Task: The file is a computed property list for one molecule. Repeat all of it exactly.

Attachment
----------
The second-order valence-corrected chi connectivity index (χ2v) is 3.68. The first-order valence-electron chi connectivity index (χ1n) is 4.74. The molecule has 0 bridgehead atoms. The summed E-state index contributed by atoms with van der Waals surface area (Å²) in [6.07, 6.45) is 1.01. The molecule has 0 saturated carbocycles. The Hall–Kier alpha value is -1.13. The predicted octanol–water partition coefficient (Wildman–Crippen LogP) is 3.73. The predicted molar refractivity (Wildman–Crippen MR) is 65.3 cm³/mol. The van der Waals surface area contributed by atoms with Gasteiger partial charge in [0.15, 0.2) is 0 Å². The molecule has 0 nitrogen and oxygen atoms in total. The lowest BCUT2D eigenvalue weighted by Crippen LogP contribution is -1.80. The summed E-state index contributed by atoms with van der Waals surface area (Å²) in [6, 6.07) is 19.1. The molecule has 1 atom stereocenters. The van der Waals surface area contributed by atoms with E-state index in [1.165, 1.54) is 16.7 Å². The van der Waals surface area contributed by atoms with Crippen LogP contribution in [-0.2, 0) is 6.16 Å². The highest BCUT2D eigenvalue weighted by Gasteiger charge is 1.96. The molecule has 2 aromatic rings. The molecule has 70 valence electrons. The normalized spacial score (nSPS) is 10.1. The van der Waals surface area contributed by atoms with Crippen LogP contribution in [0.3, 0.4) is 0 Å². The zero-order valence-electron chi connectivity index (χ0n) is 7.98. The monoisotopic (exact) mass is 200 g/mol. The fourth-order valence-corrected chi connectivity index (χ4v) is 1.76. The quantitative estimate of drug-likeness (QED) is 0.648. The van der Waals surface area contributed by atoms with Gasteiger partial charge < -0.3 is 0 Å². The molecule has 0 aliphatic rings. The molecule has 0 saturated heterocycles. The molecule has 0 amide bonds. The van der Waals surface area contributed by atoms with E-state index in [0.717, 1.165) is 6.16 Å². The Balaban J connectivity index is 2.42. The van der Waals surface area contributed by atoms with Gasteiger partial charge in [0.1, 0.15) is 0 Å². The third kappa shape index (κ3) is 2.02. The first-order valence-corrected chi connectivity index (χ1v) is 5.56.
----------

The second-order valence-corrected chi connectivity index (χ2v) is 3.68. The first-order valence-electron chi connectivity index (χ1n) is 4.74. The molecule has 0 bridgehead atoms. The summed E-state index contributed by atoms with van der Waals surface area (Å²) in [6.07, 6.45) is 1.01. The molecule has 0 saturated carbocycles. The Hall–Kier alpha value is -1.13. The predicted octanol–water partition coefficient (Wildman–Crippen LogP) is 3.73. The predicted molar refractivity (Wildman–Crippen MR) is 65.3 cm³/mol. The van der Waals surface area contributed by atoms with Gasteiger partial charge in [0.15, 0.2) is 0 Å². The molecule has 0 nitrogen and oxygen atoms in total. The lowest BCUT2D eigenvalue weighted by Crippen LogP contribution is -1.80. The summed E-state index contributed by atoms with van der Waals surface area (Å²) in [6, 6.07) is 19.1. The molecule has 1 atom stereocenters. The van der Waals surface area contributed by atoms with E-state index in [1.165, 1.54) is 16.7 Å². The van der Waals surface area contributed by atoms with Crippen LogP contribution in [-0.2, 0) is 6.16 Å². The highest BCUT2D eigenvalue weighted by Gasteiger charge is 1.96. The molecule has 2 aromatic rings. The molecule has 70 valence electrons. The normalized spacial score (nSPS) is 10.1. The van der Waals surface area contributed by atoms with Crippen LogP contribution in [0.3, 0.4) is 0 Å². The zero-order valence-electron chi connectivity index (χ0n) is 7.98. The monoisotopic (exact) mass is 200 g/mol. The fourth-order valence-corrected chi connectivity index (χ4v) is 1.76. The quantitative estimate of drug-likeness (QED) is 0.648. The van der Waals surface area contributed by atoms with Gasteiger partial charge < -0.3 is 0 Å². The molecule has 0 aliphatic rings. The molecule has 0 saturated heterocycles. The molecule has 0 amide bonds. The van der Waals surface area contributed by atoms with E-state index in [0.717, 1.165) is 6.16 Å². The Balaban J connectivity index is 2.42. The van der Waals surface area contributed by atoms with Gasteiger partial charge in [0.1, 0.15) is 0 Å². The third kappa shape index (κ3) is 2.02. The first-order valence-corrected chi connectivity index (χ1v) is 5.56.